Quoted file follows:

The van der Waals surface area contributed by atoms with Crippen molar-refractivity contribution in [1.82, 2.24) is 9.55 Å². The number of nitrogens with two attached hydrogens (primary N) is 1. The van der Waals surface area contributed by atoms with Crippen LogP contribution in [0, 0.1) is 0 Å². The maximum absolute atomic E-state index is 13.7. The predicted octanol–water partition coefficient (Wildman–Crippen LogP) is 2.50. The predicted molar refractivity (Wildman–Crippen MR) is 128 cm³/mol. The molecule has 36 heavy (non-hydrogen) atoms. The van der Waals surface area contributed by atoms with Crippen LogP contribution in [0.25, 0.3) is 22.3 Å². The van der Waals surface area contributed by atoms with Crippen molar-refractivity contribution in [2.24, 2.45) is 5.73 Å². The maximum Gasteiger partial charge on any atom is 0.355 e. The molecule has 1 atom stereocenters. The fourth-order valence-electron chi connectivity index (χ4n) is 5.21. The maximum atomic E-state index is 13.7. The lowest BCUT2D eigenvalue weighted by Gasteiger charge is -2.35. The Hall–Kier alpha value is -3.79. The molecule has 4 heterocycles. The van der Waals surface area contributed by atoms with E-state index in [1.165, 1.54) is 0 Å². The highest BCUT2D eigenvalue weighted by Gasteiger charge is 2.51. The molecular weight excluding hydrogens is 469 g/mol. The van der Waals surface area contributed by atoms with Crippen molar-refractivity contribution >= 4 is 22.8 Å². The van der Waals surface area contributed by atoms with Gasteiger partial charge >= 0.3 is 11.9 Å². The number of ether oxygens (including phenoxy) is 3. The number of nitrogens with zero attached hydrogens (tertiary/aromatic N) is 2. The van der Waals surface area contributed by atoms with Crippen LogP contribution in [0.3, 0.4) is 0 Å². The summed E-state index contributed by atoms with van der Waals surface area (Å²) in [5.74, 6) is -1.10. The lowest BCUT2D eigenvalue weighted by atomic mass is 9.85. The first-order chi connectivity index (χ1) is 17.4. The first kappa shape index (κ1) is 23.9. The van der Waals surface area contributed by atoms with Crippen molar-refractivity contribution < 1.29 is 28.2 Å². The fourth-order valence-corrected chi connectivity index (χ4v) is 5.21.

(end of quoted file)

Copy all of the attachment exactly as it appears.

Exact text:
The van der Waals surface area contributed by atoms with Crippen molar-refractivity contribution in [1.82, 2.24) is 9.55 Å². The number of nitrogens with two attached hydrogens (primary N) is 1. The van der Waals surface area contributed by atoms with Crippen LogP contribution in [0, 0.1) is 0 Å². The maximum absolute atomic E-state index is 13.7. The predicted octanol–water partition coefficient (Wildman–Crippen LogP) is 2.50. The predicted molar refractivity (Wildman–Crippen MR) is 128 cm³/mol. The molecule has 36 heavy (non-hydrogen) atoms. The van der Waals surface area contributed by atoms with Crippen LogP contribution in [0.25, 0.3) is 22.3 Å². The van der Waals surface area contributed by atoms with Crippen molar-refractivity contribution in [2.24, 2.45) is 5.73 Å². The maximum Gasteiger partial charge on any atom is 0.355 e. The molecule has 1 atom stereocenters. The fourth-order valence-electron chi connectivity index (χ4n) is 5.21. The maximum atomic E-state index is 13.7. The lowest BCUT2D eigenvalue weighted by Gasteiger charge is -2.35. The Hall–Kier alpha value is -3.79. The molecule has 4 heterocycles. The van der Waals surface area contributed by atoms with E-state index in [1.165, 1.54) is 0 Å². The highest BCUT2D eigenvalue weighted by Gasteiger charge is 2.51. The molecular weight excluding hydrogens is 469 g/mol. The van der Waals surface area contributed by atoms with Crippen molar-refractivity contribution >= 4 is 22.8 Å². The van der Waals surface area contributed by atoms with Gasteiger partial charge >= 0.3 is 11.9 Å². The number of ether oxygens (including phenoxy) is 3. The number of nitrogens with zero attached hydrogens (tertiary/aromatic N) is 2. The van der Waals surface area contributed by atoms with Crippen LogP contribution in [0.3, 0.4) is 0 Å². The summed E-state index contributed by atoms with van der Waals surface area (Å²) in [5.74, 6) is -1.10. The lowest BCUT2D eigenvalue weighted by atomic mass is 9.85. The first-order chi connectivity index (χ1) is 17.4. The first kappa shape index (κ1) is 23.9. The van der Waals surface area contributed by atoms with Crippen molar-refractivity contribution < 1.29 is 28.2 Å². The fourth-order valence-corrected chi connectivity index (χ4v) is 5.21.